On Tuesday 11 May 2021, the Treasurer Josh Frydenberg will hand down the 2021/22 Federal Budget.
Each year the Budget outlines the Government’s plans for the year ahead and includes forward estimates outlining plans for spending in future years.
This year’s Budget will reveal the Government’s plans to respond to the impacts of COVID-19 on our economy through stimulus and reform.
In the lead up to the 2021/22 Budget, the Community Broadcasting Association of Australia (CBAA), First Nations Media Australia (FNMA) and the National Ethnic & Multicultural Broadcasters’ Council (NEMBC) have been making their submissions to Government for additional funding.
What happened in last year’s Budget?
The community broadcasting sector is predominantly funded through the ‘Community Broadcasting Program’. This includes dedicated funding for ethnic, RPH and Indigenous broadcasting. FNMA also receives a large proportion of its funding from the National Indigenous Australians Agency through the Indigenous Advancement Strategy.
In the 2020/21 Budget, funding for the community broadcasting sector remained largely unchanged from previous years, with some minor indexation adjustments. The forward estimates showed an anticipated drop in funding expected for the 2021/22 year from approximately $20 million to $16 million. This is because some four-year funding commitments are scheduled to end in 2021.
What we’re looking for in the 2021/22 Budget
We would like to see continued funding of several sector-wide projects, as well as additional critical support for community broadcasting stations and the communities that rely on them. This is outlined in the CBAA’s Budget submission which seeks an increase in the sector’s annual funding from $20 million to $25.3 million on an ongoing, renewed and indexed basis.
Continued funding will ensure there is no disruption to the roll out of key projects including community radio’s DAB+ digital radio broadcast services ($1.9 million), station online services ($600,000), enhanced news programming ($800,000) and enhanced training for leadership and station management skills ($600,000).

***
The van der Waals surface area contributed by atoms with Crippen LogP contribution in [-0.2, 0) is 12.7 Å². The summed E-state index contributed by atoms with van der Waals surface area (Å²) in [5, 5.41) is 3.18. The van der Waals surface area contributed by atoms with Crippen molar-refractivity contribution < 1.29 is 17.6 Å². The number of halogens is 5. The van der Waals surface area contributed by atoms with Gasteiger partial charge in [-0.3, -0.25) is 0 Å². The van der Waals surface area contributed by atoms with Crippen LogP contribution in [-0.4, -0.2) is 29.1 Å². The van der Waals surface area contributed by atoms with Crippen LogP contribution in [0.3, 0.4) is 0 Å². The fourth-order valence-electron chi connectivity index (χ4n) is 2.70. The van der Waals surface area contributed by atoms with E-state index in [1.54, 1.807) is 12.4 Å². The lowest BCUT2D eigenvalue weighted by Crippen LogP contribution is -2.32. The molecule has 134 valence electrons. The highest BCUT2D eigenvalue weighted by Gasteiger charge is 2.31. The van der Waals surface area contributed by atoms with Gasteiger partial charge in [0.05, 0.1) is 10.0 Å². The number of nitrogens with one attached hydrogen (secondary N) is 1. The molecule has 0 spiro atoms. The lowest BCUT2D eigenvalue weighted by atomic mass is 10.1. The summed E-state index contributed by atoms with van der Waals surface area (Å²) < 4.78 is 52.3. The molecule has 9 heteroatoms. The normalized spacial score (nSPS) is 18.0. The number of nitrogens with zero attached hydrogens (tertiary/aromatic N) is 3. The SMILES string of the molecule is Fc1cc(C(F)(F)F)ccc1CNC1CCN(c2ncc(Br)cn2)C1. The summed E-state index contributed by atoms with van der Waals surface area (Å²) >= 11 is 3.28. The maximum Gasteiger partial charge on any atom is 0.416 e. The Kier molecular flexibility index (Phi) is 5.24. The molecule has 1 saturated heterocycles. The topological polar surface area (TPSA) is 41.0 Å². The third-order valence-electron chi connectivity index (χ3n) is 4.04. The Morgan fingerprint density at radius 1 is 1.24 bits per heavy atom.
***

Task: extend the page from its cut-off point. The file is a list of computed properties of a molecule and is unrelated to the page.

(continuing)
An additional $5 million will also support stations to undertake activities to build their resilience. This funding would be made available through the CBF’s Development & Operations grants which are currently oversubscribed causing significant unmet demand. This funding will support hundreds of stations to upgrade aging infrastructure and enhance their impact in their local communities. It will also support increased capacity and create employment opportunities after the economic effects of drought, natural disasters and COVID-19.
Submissions seeking additional support for ethnic and First Nations broadcasting
FNMA’s Budget submission is seeking $31.2 million to increase the sector’s capacity to serve and grow its audiences, deliver social return on investment outcomes and increase financial sustainability. Funds requested would respond to market gaps including strengthening news services, increasing jobs and skills, improving sustainability, and preserving culture and languages.
The NEMBC’s Budget submission is seeking $4.75 million over three-years to support a range of initiatives. These include establishing and sustaining multicultural community radio facilities in regional centres, supporting the multilingual news service, rolling out training to young ethnic broadcasters in regional areas, and increasing support for ethnic language programming.
Community broadcasting is more important now, than ever
This past year – first through the horrific 2019/20 bushfire season, and then throughout the pandemic, and the recent flooding in many communities – has reminded us all how important our local community radio stations are to us, particularly in times of crisis. Over 5.8 million Australians tune in to their local community broadcaster each week for news, information, comfort and company – authentic, familiar voices we trust.
The community broadcasting sector has enjoyed over four decades of support from successive Commonwealth Governments. This support is reinforced through the relationships stations develop with their local members of parliament and through the sector’s peak representative organisations developing strong relationships with a range of parliamentarians and relevant government departments.
We’ll keep you updated on the outcomes of the 2021 Budget and what it means for community broadcasters.